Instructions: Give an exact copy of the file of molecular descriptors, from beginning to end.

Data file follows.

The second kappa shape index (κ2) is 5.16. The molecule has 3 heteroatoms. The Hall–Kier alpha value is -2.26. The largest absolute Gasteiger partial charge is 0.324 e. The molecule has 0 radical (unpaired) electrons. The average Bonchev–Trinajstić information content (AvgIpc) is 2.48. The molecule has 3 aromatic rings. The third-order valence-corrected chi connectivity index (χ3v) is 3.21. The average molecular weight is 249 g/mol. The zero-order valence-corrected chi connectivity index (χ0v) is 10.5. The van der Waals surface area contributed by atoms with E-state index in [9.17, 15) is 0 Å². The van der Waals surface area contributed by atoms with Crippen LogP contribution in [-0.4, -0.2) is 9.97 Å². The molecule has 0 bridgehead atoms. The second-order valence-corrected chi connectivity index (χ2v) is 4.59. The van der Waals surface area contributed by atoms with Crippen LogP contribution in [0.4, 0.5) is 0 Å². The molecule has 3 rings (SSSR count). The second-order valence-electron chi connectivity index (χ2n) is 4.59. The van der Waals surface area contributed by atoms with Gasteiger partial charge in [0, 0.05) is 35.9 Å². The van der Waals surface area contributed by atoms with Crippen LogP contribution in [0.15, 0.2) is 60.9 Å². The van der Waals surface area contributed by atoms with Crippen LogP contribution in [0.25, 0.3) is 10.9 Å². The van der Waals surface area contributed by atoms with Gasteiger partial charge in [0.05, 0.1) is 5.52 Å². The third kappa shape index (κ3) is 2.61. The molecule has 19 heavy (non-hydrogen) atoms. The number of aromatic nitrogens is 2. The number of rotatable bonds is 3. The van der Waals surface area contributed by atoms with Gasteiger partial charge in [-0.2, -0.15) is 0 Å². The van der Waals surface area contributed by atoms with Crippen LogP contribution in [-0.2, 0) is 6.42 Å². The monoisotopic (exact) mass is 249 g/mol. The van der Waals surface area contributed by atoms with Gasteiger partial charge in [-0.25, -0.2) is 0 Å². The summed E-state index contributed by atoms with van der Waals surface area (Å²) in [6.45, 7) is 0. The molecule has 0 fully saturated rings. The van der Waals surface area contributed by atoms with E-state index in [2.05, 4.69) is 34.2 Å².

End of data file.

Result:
The second kappa shape index (κ2) is 5.16. The molecule has 3 heteroatoms. The Hall–Kier alpha value is -2.26. The largest absolute Gasteiger partial charge is 0.324 e. The molecule has 0 radical (unpaired) electrons. The average Bonchev–Trinajstić information content (AvgIpc) is 2.48. The molecule has 3 aromatic rings. The third-order valence-corrected chi connectivity index (χ3v) is 3.21. The average molecular weight is 249 g/mol. The zero-order valence-corrected chi connectivity index (χ0v) is 10.5. The van der Waals surface area contributed by atoms with E-state index in [9.17, 15) is 0 Å². The van der Waals surface area contributed by atoms with Crippen LogP contribution in [-0.4, -0.2) is 9.97 Å². The molecule has 0 bridgehead atoms. The second-order valence-corrected chi connectivity index (χ2v) is 4.59. The van der Waals surface area contributed by atoms with Crippen LogP contribution in [0.4, 0.5) is 0 Å². The molecule has 3 rings (SSSR count). The second-order valence-electron chi connectivity index (χ2n) is 4.59. The van der Waals surface area contributed by atoms with Gasteiger partial charge in [0, 0.05) is 35.9 Å². The van der Waals surface area contributed by atoms with Crippen LogP contribution in [0.15, 0.2) is 60.9 Å². The van der Waals surface area contributed by atoms with Crippen LogP contribution in [0.25, 0.3) is 10.9 Å². The van der Waals surface area contributed by atoms with Gasteiger partial charge in [0.05, 0.1) is 5.52 Å². The third kappa shape index (κ3) is 2.61. The molecule has 19 heavy (non-hydrogen) atoms. The number of aromatic nitrogens is 2. The number of rotatable bonds is 3. The van der Waals surface area contributed by atoms with Gasteiger partial charge in [-0.2, -0.15) is 0 Å². The van der Waals surface area contributed by atoms with Crippen LogP contribution in [-0.2, 0) is 6.42 Å². The monoisotopic (exact) mass is 249 g/mol. The van der Waals surface area contributed by atoms with Gasteiger partial charge in [-0.25, -0.2) is 0 Å². The summed E-state index contributed by atoms with van der Waals surface area (Å²) in [6.45, 7) is 0. The molecule has 0 fully saturated rings. The van der Waals surface area contributed by atoms with E-state index in [2.05, 4.69) is 34.2 Å².